Rob Shingleton, a physical therapist at University of Utah Health. Why is exercise so important for the body? What role does diet play in physical therapy? Rob has the answers to these questions and more.">

Tags: u0285204, physical therapy

Jul 13, 2017 — On this episode of Seven Questions for a Specialist, The Scope speaks with Rob Shingleton, a physical therapist at University of Utah Health. Why is exercise so important for the body? What role does diet play in physical therapy? Rob has the answers to these questions and more.

Interview

Announcer: Health tips, medical news, research and more for a happier, healthier life. From University of Utah Health Sciences, this is The Scope.

Interviewer: It's time for Seven Questions for a Specialist. Today we have Rob Shingleton. He is a physical therapist. I'm just going to ask you seven questions, seven answers. You ready?

Rob: All right, shoot.

Interviewer: All right, here we go. What's the best thing I can do for optimal body function?

Rob: Our motto is exercise is medicine.

Interviewer: All right. What's the worst thing I can do other than not exercise?

Rob: Well, not exercise.

Interviewer: Sure. Is there something else?

Rob: Well, overeat.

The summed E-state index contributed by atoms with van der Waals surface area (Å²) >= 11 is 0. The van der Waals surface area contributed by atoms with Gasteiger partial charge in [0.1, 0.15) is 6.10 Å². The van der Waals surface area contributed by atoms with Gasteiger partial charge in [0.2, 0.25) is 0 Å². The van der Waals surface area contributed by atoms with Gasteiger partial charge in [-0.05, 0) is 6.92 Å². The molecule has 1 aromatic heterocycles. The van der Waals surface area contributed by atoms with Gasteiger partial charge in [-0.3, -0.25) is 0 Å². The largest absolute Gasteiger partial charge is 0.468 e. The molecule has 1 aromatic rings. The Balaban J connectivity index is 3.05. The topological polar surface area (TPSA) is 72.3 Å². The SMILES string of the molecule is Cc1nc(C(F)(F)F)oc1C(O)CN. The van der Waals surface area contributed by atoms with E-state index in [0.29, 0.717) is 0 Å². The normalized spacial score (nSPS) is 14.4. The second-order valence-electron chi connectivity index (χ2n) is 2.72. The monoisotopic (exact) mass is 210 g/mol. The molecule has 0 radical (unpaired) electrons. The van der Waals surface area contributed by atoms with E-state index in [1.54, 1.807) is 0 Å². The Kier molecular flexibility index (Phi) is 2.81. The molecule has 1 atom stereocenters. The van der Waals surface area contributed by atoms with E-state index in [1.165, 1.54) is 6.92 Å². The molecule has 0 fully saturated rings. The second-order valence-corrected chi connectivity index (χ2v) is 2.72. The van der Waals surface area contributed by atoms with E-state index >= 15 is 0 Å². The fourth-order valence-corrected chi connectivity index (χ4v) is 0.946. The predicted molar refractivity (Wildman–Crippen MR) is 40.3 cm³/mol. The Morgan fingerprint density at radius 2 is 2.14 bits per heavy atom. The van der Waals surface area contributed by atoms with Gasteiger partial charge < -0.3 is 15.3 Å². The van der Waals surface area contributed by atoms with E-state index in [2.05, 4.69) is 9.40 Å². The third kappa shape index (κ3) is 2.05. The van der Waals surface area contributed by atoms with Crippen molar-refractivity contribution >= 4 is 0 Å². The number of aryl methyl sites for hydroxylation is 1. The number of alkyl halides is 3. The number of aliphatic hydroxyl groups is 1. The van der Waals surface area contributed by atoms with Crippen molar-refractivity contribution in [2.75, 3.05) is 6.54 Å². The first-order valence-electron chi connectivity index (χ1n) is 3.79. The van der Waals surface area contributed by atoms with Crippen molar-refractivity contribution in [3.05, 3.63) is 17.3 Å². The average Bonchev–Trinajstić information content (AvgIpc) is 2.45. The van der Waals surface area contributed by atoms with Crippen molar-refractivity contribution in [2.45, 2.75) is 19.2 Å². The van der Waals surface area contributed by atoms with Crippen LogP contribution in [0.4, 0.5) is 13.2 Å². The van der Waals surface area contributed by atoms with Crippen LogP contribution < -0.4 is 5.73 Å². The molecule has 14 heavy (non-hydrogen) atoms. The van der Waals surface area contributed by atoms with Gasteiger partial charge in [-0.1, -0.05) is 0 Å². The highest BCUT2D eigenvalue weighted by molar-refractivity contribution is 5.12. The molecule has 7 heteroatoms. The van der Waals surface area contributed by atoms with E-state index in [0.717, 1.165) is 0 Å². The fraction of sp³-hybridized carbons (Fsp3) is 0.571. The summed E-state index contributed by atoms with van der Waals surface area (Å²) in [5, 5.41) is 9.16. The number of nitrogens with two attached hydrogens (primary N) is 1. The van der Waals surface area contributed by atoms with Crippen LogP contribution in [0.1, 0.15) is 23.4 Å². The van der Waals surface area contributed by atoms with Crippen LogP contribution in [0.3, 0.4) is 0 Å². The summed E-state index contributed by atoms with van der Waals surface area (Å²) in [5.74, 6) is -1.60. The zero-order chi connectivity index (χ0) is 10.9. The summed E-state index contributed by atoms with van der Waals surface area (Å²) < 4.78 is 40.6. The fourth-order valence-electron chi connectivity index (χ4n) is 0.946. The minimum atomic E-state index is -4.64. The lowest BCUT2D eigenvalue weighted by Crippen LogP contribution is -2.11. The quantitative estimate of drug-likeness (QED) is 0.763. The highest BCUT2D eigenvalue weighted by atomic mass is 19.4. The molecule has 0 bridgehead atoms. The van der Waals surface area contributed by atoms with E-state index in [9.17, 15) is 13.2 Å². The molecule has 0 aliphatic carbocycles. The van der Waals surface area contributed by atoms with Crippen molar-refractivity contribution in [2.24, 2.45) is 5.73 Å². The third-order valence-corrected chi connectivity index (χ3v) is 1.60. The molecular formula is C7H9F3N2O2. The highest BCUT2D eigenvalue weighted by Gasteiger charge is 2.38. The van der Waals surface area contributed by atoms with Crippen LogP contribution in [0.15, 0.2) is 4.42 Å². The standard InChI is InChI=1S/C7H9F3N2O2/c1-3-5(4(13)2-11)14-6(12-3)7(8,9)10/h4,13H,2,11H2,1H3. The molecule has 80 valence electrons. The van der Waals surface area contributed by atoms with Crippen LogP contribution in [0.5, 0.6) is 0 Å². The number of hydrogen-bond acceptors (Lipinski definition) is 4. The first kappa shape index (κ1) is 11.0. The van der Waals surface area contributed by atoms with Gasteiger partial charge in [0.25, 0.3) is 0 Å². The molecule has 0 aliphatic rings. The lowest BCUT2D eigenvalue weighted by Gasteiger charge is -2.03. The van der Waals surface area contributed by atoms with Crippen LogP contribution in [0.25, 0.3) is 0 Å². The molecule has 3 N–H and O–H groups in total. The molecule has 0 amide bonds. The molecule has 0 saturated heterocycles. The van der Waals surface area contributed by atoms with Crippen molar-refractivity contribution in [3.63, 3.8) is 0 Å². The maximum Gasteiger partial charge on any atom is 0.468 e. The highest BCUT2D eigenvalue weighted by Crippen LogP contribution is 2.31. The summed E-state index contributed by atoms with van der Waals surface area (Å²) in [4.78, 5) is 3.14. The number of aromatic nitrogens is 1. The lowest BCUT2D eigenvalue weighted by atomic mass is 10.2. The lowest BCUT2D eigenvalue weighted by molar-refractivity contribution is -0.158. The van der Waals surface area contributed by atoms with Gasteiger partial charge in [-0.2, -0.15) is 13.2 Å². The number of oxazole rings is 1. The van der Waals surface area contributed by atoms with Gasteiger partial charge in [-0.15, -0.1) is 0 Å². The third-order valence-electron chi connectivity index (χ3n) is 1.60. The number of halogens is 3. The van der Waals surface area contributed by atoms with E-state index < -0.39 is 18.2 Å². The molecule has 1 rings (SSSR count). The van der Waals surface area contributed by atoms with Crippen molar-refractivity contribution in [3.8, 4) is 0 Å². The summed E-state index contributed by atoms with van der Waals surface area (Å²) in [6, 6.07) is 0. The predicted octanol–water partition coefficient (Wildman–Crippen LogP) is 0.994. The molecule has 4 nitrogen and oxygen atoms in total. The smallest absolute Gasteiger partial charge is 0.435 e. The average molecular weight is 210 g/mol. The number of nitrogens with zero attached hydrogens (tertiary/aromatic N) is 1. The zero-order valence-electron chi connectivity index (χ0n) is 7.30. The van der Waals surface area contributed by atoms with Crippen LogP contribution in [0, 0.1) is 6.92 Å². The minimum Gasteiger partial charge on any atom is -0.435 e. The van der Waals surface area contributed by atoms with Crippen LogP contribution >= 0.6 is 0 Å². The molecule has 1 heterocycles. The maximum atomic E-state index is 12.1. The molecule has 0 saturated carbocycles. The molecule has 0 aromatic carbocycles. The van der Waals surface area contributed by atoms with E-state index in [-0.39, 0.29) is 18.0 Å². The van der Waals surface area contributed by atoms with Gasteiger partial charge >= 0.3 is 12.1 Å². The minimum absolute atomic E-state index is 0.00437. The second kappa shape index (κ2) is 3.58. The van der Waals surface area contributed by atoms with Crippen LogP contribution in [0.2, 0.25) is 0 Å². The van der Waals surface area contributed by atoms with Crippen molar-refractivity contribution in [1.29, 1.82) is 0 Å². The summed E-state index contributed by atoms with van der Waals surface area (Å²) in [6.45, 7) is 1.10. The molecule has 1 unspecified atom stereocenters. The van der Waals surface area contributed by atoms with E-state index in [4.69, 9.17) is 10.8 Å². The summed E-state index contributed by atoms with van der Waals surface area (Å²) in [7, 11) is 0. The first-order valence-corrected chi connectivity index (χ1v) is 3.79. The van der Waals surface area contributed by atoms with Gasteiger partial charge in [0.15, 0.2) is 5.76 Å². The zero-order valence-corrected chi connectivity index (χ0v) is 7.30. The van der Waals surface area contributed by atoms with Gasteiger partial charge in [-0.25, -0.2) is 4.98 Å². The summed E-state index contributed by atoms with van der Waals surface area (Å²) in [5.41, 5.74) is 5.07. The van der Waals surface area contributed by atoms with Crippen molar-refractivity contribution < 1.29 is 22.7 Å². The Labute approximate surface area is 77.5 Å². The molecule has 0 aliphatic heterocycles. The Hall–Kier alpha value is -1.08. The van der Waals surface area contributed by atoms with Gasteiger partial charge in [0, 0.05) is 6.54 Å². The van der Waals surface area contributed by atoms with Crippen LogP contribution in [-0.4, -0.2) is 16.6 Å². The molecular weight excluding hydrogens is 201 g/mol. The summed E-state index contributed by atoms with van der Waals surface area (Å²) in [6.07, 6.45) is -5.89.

Interviewer: Yeah, sure. That's a big one, right?

Rob: Under eat, overeat.

Interviewer: What's the most common problem that you encounter as a physical therapist?

Rob: Probably obesity.

Interviewer: All right. I know you specialize in a specific type of physical therapy.

Rob: I do.

Interviewer: Is that the case in your specialty as well?

Rob: I think as a whole obesity is a very overriding problem.

Interviewer: Why is physical therapy so awesome?

Rob: Wow, isn't that obvious? I think it's just because we get people moving. We try to get them healthy. We try to instill a positive attitude in the patients.

Interviewer: A lot of times you're kind of a cheerleader, aren't you?

Rob: Oh, definitely.

Interviewer: Yeah, in addition to giving knowledge and helping people get back to work quicker.

Rob: Cheerleader, social worker, case manager, trainer.

Interviewer: What can't physical therapy do?

Rob: Well, we can't cure your underlying disease.

Interviewer: Yeah. You just make it a little bit better maybe.

Rob: We can help you get through it.

Interviewer: I thought you were going to say it can't do itself, that it's really up to the patient to do a lot of the stuff.

Rob: Well, we can certainly give you good home programs, but ultimately it's up to the patient.

Interviewer: Got it. Is there an exercise that you think everybody should do?

Rob: Aerobic exercise, whether it's walking or upper body aerobics or water aerobics or . . .

Interviewer: Get that heart rate up.

Rob: Yeah, get your heart rate up.

Interviewer: Why did you specialize in physical therapy?

Rob: Originally I kind of looked into medical school, some other areas in healthcare. I was always involved in sports in high school myself, had a lot of injuries, went through a lot of physical therapy, so it was just kind of a natural transition for me. It was something I had experienced and thought, wow, I'd like to be like that guy.

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